Mortgage lending declined to the lowest level in 14 years as homeowners pulled back sharply from refinancing and house hunters showed little appetite for new loans. Nick Timiraos joins MoneyBeat.



Category: Credit, Real Estate, Video

Please use the comments to demonstrate your own ignorance, unfamiliarity with empirical data and lack of respect for scientific knowledge. Be sure to create straw men and argue against things I have neither said nor implied. If you could repeat previously discredited memes or steer the conversation into irrelevant, off topic discussions, it would be appreciated. Lastly, kindly forgo all civility in your discourse . . . you are, after all, anonymous.

4 Responses to “The Refi Boom Is Over”

  1. DeDude says:

    If there is going to be less supply of mortgages then that would be a good time for the Fed to get out of purchasing them.

    • bsnceo says:

      DeDude, for argument sake only and with the utmost respect for your suggestion, which would you rather the Fed buy:
      (A) Treasury instruments where the Fed spends taxpayer money (right off the printing press?) for an asset on which it collects interest from the U.S. Treasury (Does it give the interest received back to the U.S. Treasury?). Later, to get rid of the asset, it sells the Treasury instrument at a very depressed price because the Fed itself increased interest rates so and that made it worth less. (Did I describe this correctly?)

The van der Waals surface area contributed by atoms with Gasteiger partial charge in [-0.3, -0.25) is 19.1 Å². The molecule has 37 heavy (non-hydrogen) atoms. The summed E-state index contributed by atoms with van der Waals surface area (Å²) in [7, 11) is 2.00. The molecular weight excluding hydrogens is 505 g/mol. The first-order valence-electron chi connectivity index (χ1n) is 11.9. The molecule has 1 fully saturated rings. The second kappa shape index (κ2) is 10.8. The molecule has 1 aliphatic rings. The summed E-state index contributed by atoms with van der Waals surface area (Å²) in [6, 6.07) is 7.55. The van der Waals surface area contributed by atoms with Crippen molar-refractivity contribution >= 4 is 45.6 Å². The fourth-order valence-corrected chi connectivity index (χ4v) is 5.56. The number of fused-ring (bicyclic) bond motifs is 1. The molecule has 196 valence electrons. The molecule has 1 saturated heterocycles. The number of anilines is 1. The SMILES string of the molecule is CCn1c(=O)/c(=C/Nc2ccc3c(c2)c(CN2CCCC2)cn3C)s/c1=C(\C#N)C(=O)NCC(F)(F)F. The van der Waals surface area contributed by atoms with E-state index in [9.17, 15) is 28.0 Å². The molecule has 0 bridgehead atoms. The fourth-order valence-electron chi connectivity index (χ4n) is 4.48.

OR: (B) Mortgages, which are amortized for a while (as in positive cash flow from a 3rd party received at the Fed, which it can then give it to the U.S. Treasury) and then later,when the secured asset is sold or refinanced, the mortgage gets paid off; some will go bad, but eventually most of the mortgages will go away in exchange for cash. The Fed then shows its hands as clean and figuratively, goes away. This is best case. If only it would be this way.

      Whichever one you may think is better, should probably skip going to B of A for help in analyzing it.

  2. Willy2 says:

    - Surprise, surprise. Just watch what has happene to interest rates.
    - I love to see how they’re trying to spin the marketnews.

    • Futuredome says:

      nothing to spin. everybody that refi’d has and real estate is in a permanent bear state, say unlike tech which is surging. hence, who cares what happens with interest rates.